“Much of the success of Landsat 7 and Landsat 8 can be attributed to Phil’s energy, leadership, and creativity,” said Jeff Masek, the Landsat 9 project scientist. “The Landsat community mourns his passing, and is grateful for his enthusiasm and dedication to the program over the last two decades.”
The NASA Goddard Center Director, Chris Scolese, shared this remembrance of him:
Phil joined the Goddard family in 1978, right after he graduated from the University of Maryland with a B.S. in mechanical engineering. His first job was in the Instrument Systems Analysis Branch. In 1981, Phil went to work as the Launch Vehicle Integration Manager for GTE Spacenet Corporation. During this time, he managed the launch vehicle integration activities for three communication satellites launched aboard Ariane launch vehicles from French Guiana.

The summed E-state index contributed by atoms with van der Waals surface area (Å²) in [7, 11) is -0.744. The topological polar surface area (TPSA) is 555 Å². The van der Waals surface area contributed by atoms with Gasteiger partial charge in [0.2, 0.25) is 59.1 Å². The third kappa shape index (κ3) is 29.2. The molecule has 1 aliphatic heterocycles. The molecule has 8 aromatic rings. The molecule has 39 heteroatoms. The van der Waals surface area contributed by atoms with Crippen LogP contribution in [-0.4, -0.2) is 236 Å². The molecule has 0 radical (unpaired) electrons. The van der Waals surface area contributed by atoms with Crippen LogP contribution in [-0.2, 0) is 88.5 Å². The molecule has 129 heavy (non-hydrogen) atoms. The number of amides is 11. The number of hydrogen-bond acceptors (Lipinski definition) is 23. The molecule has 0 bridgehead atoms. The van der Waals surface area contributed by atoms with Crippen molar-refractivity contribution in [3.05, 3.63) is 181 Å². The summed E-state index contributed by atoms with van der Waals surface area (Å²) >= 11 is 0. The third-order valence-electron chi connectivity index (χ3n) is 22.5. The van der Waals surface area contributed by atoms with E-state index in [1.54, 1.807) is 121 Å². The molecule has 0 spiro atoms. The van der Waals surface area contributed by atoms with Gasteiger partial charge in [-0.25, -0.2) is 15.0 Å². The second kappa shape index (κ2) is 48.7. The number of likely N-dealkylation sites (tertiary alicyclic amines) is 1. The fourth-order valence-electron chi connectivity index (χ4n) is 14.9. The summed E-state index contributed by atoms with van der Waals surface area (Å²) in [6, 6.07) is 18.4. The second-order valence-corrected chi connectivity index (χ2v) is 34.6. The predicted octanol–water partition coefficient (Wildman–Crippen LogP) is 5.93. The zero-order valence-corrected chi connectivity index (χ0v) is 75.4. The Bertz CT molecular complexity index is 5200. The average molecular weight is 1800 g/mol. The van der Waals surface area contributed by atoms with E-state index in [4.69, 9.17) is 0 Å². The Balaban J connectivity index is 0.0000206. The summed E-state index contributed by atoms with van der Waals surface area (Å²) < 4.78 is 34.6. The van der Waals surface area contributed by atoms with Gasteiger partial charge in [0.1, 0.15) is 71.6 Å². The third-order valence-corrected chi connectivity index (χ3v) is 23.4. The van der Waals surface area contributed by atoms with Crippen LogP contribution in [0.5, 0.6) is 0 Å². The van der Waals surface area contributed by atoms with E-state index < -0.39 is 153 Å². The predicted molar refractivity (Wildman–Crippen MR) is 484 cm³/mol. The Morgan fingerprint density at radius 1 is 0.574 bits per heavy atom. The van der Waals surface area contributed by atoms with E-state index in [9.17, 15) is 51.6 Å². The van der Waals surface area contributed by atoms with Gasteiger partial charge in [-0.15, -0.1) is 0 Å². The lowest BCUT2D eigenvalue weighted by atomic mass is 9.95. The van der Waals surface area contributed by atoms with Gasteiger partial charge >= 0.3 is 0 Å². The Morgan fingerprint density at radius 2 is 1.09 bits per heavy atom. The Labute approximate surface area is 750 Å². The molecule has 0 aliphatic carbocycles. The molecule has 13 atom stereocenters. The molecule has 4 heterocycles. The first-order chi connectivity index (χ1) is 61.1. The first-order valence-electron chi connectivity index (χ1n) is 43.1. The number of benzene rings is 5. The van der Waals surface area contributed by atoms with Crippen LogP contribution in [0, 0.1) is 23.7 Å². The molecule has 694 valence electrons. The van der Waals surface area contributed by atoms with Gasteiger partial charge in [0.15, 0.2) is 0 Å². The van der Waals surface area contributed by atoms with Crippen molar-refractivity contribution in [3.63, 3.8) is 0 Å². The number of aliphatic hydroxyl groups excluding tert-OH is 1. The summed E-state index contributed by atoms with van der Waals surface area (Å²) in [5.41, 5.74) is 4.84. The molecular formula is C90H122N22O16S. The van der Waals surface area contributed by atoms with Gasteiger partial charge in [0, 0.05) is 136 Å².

Phil returned to Goddard in the summer of 1985 to work on the NASA Space Station Program. In 1989, he joined the Flight Programs and Projects Directorate, Code 400. Since then, he has served as a deputy project manager, project manager and program manager in the Flight Programs and Projects Directorate, and as a project manager for the James Webb Space Telescope. He most recently worked on Landsat 9.
He led the teams that successfully launched the TOMS-EP, Landsat 7 and the EOS Aqua satellites.
Phil was the recipient of the SES Presidential Rank Award, the William T. Pecora Award, the Nelson P. Jackson Aerospace Award, two Aviation Week and Space Technology Laurels Awards, as well as several NASA Outstanding Leadership Awards.
The flight control room in the Webb Mission Operations Center will be named in his honor.
+ Goddard Center Director Remarks on Passing of Phil Sabelhaus
An international team of researchers has combined satellite imagery and climate and ocean records to obtain the most detailed understanding yet of how the West Antarctic Ice Sheet – which contains enough ice to raise global sea level by 3.3 metres – is responding to climate change.